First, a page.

Interrupting Regularly Scheduled Programming: Privacy Regulations and the Emerging T/V Ecosystem

Something squeamish this way comes. It is the American consumer now awakening to the real impact and results of all those permissions granted in exchange for “free” or low-cost digital services from the likes of FAANG companies (Facebook, Amazon, Apple, Netflix and Google) as well as digital retailers, content publishers and others who monetize consumer data through marketing revenue. According to an IBM 2019 survey (reported by Fortune and Axios), 81% percent of consumers say they’ve become more concerned about how companies use their data, while 87% think companies should be more heavily regulated on personal data management.

Many global companies have already adapted to the European Union’s GDPR (General Data Protection Regulation(s)) and now must add functions to comply with California’s CCPA (California Consumer Privacy Act) laws that go into effect January 1, 2020, and are enforceable July 1, 2020. Companies operating primarily in the US must now put into place the operations and functions for CCPA and prepare for future state or federal regulations. CCPA focuses on companies doing business in California, which is the world’s fifth largest economy.

Fortune and source Pillsbury Law have outlined requirements for which large-sized companies will need to build response mechanisms in order to comply with California’s CCPA laws. Consumers must be provided:

  • The right to request disclosure of detailed data usage policies and partners
  • The right to request a copy of the previous 12 months information collected on a specific user
  • The right to have such information deleted (with some exceptions)
  • The right to request that their personal information not be sold to third parties
  • The right to not be discriminated against for exercising any of the new rights

How does CCPA Regulation Differ From GDPR?

According to Pillsbury Law, GDPR compliance is not CCPA compliance. CCPA goes beyond GDPR by adding consumer request responsibilities, a broader definition of data “sales” and more definitions of what the consumer must be able to opt out of.

What Makes T/V (Television/Video) Data Privacy Different From Other Digital Media?

T/V is in a period of rapid expansion for digitally delivered offerings from major new video streaming services. 28 such branded services will be out by this time next year.

If there are seven touchpoints where data is shared in the digital distribution chain:

  1. carriers/device manufacturers,
  2. digital content/service providers,
  3. intermediary selling platforms (SSPs),
  4. intermediary exchange platforms,
  5. intermediary buying platforms (DSPs),
  6. Data Management Platforms (DMPs)/Customer Data Platforms (CDPs) and
  7. advertisers/agencies—then each of these must be responsible for their own CCPA compliance and for the compliance of others in their chain.

Ad-supported T/V ‘s future relies on an emerging addressable advertising technology, ACR, that will dramatically change T/V advertising delivery, measurement and monetization.

Automated Content Recognition (ACR) allows both subscription providers (like Netflix, Disney+) and ad-supported T/V providers (like Hulu, YouTube) to capture viewing data on screen for smart TV owners, all of whom opt-in to have this and personal identification data shared when they set up their set’s internet access.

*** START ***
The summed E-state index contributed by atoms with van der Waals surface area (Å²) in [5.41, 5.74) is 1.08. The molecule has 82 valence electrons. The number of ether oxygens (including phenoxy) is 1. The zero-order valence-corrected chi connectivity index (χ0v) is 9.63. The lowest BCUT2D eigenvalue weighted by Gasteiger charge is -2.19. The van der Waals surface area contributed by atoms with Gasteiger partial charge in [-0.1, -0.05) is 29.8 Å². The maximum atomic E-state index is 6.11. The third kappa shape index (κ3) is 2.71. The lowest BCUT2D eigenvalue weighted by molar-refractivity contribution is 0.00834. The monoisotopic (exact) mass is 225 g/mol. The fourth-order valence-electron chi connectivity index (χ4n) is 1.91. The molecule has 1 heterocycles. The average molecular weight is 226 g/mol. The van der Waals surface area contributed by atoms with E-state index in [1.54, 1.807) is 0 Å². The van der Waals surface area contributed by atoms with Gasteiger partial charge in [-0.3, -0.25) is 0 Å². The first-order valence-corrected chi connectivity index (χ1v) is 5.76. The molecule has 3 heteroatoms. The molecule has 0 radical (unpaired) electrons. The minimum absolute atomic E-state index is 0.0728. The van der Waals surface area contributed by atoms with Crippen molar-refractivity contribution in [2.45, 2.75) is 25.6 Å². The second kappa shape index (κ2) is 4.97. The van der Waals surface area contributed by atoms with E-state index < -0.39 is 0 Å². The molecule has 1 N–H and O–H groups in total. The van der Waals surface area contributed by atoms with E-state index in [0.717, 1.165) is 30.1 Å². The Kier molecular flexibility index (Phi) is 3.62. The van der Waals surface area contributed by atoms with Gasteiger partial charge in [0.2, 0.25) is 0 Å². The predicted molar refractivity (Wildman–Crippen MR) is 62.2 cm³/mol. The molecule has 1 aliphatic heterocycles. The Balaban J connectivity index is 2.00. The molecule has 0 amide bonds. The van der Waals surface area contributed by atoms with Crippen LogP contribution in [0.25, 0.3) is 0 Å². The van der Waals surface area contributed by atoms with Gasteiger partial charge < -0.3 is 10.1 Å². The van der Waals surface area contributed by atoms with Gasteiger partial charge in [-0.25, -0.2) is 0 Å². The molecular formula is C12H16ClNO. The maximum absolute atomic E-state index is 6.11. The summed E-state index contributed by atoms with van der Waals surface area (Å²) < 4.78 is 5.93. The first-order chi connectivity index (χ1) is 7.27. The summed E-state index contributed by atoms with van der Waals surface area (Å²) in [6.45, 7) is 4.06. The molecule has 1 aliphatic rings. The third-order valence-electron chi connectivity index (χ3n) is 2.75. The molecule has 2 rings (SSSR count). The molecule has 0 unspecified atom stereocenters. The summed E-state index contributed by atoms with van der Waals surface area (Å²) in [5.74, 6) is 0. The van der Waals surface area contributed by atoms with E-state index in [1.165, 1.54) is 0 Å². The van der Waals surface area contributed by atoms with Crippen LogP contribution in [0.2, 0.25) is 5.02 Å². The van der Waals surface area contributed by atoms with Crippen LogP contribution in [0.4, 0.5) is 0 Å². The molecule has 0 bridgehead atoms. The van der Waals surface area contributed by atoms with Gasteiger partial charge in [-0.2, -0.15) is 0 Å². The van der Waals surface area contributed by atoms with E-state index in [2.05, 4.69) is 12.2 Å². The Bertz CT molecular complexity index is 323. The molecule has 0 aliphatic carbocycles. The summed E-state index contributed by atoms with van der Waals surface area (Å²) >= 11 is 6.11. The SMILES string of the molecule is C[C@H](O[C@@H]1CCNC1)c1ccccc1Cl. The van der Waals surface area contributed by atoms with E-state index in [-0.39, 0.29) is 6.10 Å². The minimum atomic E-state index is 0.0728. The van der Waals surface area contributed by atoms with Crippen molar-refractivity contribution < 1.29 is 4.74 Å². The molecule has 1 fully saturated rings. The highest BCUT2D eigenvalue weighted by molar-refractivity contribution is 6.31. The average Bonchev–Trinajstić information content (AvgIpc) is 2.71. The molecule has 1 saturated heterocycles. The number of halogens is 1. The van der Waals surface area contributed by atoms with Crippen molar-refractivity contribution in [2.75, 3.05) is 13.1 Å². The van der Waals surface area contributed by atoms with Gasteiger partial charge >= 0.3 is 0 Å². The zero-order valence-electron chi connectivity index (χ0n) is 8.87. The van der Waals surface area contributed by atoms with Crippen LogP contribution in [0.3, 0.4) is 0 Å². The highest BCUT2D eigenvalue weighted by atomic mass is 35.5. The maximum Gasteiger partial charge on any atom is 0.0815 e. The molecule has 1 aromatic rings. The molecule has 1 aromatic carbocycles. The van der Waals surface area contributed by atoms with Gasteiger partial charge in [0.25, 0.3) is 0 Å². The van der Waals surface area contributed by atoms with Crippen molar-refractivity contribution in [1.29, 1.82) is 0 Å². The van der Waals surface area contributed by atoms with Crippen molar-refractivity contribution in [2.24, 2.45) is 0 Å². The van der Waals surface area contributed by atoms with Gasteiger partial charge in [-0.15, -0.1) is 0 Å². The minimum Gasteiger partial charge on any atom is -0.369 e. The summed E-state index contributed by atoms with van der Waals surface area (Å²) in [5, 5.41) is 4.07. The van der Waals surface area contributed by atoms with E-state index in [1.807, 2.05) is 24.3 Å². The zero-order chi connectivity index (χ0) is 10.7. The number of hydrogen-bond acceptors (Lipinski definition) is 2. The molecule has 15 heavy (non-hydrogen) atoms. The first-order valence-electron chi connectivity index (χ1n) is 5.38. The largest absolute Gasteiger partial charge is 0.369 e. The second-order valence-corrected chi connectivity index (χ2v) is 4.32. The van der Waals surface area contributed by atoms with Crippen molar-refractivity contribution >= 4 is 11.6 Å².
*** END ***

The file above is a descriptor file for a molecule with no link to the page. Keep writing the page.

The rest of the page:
This opt-in often is accepted thinking it is permission for the TV manufacturer to use the data, but second-by-second ACR-captured viewing data matched to that device user will also be used by content providers who can sell the addressability to advertisers for a premium price. This demographic, behavioral and geographic “big data” is all gathered on Smart TVs, projected to exist in 75% of all TV homes by 2022 in addition to existing mobile and laptop/desktop usage already capturing that consumer’s behavioral and device-ID data.

How Will Operations Be Affected?

The new CCPA consumer privacy rights require investment—in human resources and technologies to set up and manage compliance functionalities, in new procedures and training and in doing a complete data management audit around what data exists, where data segments reside, which third-party companies touch consumer data, and how it can all be organized around a single consumer identity for opt-out.

EMarketer put out a checklist for companies to review in order to comply with CCPA, and operations will be especially involved especially in these questions:

  • Do you have the tools, people and processes in place to comply with both front-end (e.g., privacy policy, consent management) and back-end requirements (e.g., data hygiene, privacy by design, right to delete data or right to be forgotten)?
  • Have you conducted a data audit to determine where all personal information is stored and how it is moved between internal databases?
  • Have you vetted each partner to ensure they abide by required compliance and consent standards in each of the regions or countries in which you are operating?

One More Thing to Keep an Eye On

For US companies there is speculation that with CCPA going into effect in 2020, it may be better for a federal privacy law to be passed in order to avoid the prospect of having 50 slightly different State laws to adhere to. Microsoft has already announced it will embrace the CCPA guidelines for all US consumers. So, staying on top of any moves by the FTC toward that prospect will be very important going forward. A recent Ars Technica headline stated: “FTC head asks Congress for real privacy laws he can enforce.”